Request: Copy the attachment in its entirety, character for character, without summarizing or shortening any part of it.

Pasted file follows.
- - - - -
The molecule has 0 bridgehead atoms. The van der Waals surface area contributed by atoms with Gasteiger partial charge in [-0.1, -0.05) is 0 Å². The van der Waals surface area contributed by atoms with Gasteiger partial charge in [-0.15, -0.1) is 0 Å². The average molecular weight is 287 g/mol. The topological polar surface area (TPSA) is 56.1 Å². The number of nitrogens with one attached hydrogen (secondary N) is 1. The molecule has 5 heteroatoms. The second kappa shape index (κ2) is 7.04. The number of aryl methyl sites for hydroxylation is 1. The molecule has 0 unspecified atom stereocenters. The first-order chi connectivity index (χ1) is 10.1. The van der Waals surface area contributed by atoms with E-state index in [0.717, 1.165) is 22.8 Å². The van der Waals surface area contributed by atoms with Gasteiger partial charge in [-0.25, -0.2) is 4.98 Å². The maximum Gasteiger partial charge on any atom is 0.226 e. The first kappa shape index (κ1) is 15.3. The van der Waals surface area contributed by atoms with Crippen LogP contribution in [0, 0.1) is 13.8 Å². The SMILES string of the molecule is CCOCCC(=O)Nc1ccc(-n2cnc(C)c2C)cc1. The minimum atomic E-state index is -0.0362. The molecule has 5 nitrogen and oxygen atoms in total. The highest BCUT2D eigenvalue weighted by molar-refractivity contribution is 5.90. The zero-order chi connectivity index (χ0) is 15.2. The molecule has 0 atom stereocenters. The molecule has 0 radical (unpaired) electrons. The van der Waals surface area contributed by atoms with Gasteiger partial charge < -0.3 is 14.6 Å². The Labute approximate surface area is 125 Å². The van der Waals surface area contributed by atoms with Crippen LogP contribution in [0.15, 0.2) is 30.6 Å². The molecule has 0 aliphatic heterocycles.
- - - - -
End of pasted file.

The molecule has 0 bridgehead atoms. The van der Waals surface area contributed by atoms with Gasteiger partial charge in [-0.1, -0.05) is 0 Å². The van der Waals surface area contributed by atoms with Gasteiger partial charge in [-0.15, -0.1) is 0 Å². The average molecular weight is 287 g/mol. The topological polar surface area (TPSA) is 56.1 Å². The number of nitrogens with one attached hydrogen (secondary N) is 1. The molecule has 5 heteroatoms. The second kappa shape index (κ2) is 7.04. The number of aryl methyl sites for hydroxylation is 1. The molecule has 0 unspecified atom stereocenters. The first-order chi connectivity index (χ1) is 10.1. The van der Waals surface area contributed by atoms with E-state index in [0.717, 1.165) is 22.8 Å². The van der Waals surface area contributed by atoms with Gasteiger partial charge in [-0.25, -0.2) is 4.98 Å². The maximum Gasteiger partial charge on any atom is 0.226 e. The first kappa shape index (κ1) is 15.3. The van der Waals surface area contributed by atoms with Crippen LogP contribution in [0, 0.1) is 13.8 Å². The SMILES string of the molecule is CCOCCC(=O)Nc1ccc(-n2cnc(C)c2C)cc1. The minimum atomic E-state index is -0.0362. The molecule has 5 nitrogen and oxygen atoms in total. The highest BCUT2D eigenvalue weighted by molar-refractivity contribution is 5.90. The zero-order chi connectivity index (χ0) is 15.2. The molecule has 0 atom stereocenters. The molecule has 0 radical (unpaired) electrons. The van der Waals surface area contributed by atoms with Gasteiger partial charge < -0.3 is 14.6 Å². The Labute approximate surface area is 125 Å². The van der Waals surface area contributed by atoms with Crippen LogP contribution in [0.15, 0.2) is 30.6 Å². The molecule has 0 aliphatic heterocycles.